Creating a Redis Cluster

Redis is an open source (BSD licensed), in-memory data structure store, used as a database, cache and message broker. It supports data structures such as strings, hashes, lists, sets, sorted sets with range queries, bitmaps, hyperloglogs, geospatial indexes with radius queries and streams. — Redis Website

In this story i will share how to setup a redis cluster.

Redis is a valuable multifaceted tool that helps a developer in many ways. You can use it as a cache or session management store for your application as it is blazing fast. Click here to read benchmarks. You can also read this that says redis is roughly 2x faster for reads and 3x faster for writes when compared to mongoDB. It also has a built in pub/sub message broker. This means that you can use redis for various reactive implementations. For example — A notification system that subscribe to a channel on redis message broker. Notifications can be published on this channel through various publishers. Apart from this redis supports range of data structures including raw JSON with redis v4.0 or greater with support of a modules. check out RedisJSON module that enables raw JSON support for redis. All in all it’s a neat tool.

Enough of selling redis. Now let’s get into creating a distributed environment.

For creating a distributed environment of redis you have 2 options as follows-

  1. Redis Sentinel — Use sentinel when speed isn’t your primary concern, which makes it an excellent option for smaller implementation with high availability concerns.
  2. Redis Cluster — It provides high availability plus clustering solution. Its an excellent choice to ensure high availability while keeping fast access speed in consideration to access your data

Bottom Line — If you need an automatic failover solution without going to a full cluster solution, then use sentinel. For getting a complete clustering clustering solution using sharding go for clustering.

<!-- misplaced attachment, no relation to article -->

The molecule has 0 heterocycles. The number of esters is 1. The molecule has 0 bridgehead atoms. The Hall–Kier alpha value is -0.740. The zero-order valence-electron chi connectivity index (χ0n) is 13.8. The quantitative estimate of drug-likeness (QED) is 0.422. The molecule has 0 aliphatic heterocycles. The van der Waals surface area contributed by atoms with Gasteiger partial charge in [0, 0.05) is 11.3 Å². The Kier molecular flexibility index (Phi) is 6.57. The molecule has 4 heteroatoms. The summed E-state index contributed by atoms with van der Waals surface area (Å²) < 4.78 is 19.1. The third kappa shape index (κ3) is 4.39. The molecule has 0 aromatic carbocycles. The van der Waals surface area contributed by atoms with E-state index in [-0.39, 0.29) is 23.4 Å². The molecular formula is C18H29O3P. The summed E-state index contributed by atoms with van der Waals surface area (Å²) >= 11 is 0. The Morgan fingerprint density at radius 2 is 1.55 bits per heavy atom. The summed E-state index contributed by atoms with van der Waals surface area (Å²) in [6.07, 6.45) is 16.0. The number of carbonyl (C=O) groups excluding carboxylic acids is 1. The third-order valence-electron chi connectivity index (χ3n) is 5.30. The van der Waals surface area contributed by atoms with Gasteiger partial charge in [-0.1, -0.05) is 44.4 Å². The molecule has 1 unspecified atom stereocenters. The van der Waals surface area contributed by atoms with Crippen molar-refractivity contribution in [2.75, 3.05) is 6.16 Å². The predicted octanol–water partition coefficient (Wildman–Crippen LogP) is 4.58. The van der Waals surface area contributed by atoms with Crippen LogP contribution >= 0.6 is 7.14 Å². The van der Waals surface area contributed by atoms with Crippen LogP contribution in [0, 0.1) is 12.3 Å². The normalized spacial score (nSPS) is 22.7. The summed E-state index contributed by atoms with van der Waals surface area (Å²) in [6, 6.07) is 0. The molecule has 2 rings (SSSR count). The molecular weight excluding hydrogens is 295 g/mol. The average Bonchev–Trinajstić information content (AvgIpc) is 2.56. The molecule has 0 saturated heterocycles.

For this story i will create a full cluster solution therefore i will be going the clustering way.

Understanding redis

Every Redis Cluster node requires two TCP connections open. The normal Redis TCP port used to serve clients, for example 6379, plus the port obtained by adding 10000 to the data port, so 16379. Make sure you open both ports in your firewall, otherwise Redis cluster nodes will be not able to communicate.

Redis Cluster does not use consistent hashing, but a different form of sharding where every key is conceptually part of what we call an hash slot. There are 16384 hash slots in Redis Cluster.

Every node in a Redis Cluster is responsible for a subset of the hash slots, so for example you may have a cluster with 3 nodes, where:

  1. Node A contains hash slots from 0 to 5500.
  2. Node B contains hash slots from 5501 to 11000.
  3. Node C contains hash slots from 11001 to 16383.

Creating and using a Redis Cluster

A redis cluster uses master-slave configuration to support distributed environment. In this example we will create 3 master nodes and 3 slave nodes. Each master node having at least 1 slave.

if you want to get a cluster up and running in no time with minimal configuration then use the `create-cluster` script shipped by default in redis package. There are many tutorials on how to create cluster using `create-cluster` script so i am not going to cover that. Rather i will showcase how to do it in a manually which gives you great degree of freedom to tweak with cluster configuration parameters.


Since we are simulating a 6 node cluster(3 masters and 3 slaves) we will create 6 folders namely 6001, 6002, 6003, 6004, 6005, 6006. Here name of the folder represents the port number on which each instance will run. On each node i.e. inside each folder, download and make the redis package by executing following commands-

$ wget
$ tar xzf redis-5.0.5.tar.gz
$ cd redis-5.0.5
$ make

You can also simply download the package in a folder and copy it to other folders. This will save you some download time and bandwidth.